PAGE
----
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Security Issues with Cloud Computing Virtualization

By Judith Hurwitz, Robin Bloor, Marcia Kaufman, Fern Halper

Using virtual machines complicates IT security in a big way for both companies running private cloud computing and service providers. Virtualization changes the definition of what a server is, so security is no longer trying to protect a physical server or collection of servers that an application runs on. Instead, it’s protecting virtual machines (or collections of them).

Because most data centers support only static virtualization, it isn’t yet well understood what will happen during dynamic virtualization.

Network monitoring with cloud computing

Current network defenses are based on physical networks. In the virtualized environment, the network is no longer physical; its configuration can actually change dynamically, which makes network monitoring difficult. To fix this problem, you must have software products (available from companies such as VMWare, IBM, Hewlett-Packard, and CA) that can monitor virtual networks and, ultimately, dynamic virtual networks.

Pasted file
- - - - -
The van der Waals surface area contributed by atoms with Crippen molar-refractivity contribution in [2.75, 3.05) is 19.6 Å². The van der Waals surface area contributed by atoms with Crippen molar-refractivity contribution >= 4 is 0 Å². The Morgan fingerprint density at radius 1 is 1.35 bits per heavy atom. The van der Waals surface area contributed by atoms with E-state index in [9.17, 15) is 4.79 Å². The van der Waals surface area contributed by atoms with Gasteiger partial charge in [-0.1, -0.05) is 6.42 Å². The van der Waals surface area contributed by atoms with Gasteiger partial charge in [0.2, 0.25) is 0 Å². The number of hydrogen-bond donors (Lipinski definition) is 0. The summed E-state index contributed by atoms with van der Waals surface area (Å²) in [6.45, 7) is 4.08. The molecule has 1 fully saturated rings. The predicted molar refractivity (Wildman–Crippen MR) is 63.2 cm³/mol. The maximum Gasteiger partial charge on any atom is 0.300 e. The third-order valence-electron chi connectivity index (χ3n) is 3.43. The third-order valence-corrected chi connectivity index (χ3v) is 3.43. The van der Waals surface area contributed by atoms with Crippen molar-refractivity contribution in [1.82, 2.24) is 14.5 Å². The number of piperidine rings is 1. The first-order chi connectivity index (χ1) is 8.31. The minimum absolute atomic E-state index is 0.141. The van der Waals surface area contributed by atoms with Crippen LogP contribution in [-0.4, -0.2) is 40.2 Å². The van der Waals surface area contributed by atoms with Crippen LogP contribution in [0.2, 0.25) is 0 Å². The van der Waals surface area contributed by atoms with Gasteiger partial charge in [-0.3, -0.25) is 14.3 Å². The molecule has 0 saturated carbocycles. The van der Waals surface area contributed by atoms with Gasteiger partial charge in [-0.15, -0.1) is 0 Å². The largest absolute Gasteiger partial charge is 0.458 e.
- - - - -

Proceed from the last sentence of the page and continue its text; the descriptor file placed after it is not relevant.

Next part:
Hypervisors and cloud computing security

Just as an OS attack is possible, a hacker can take control of a hypervisor. If the hacker gains control of the hypervisor, he gains control of everything that it controls; therefore, he could do a lot of damage.

Configuration and change management

The simple act of changing configurations or patching the software on virtual machines becomes much more complex if the software is locked away in virtual images; in the virtual world, you no longer have a fixed static address to update the configuration.

Perimeter security in the cloud

Providing perimeter security, such as firewalls, in a virtual environment is a little more complicated than in a normal network because some virtual servers are outside a firewall. This will be the responsibility of the service provider.

This perimeter security problem may not be too hard to solve because you can isolate the virtual resource spaces. This approach places a constraint on how provisioning is carried out, however.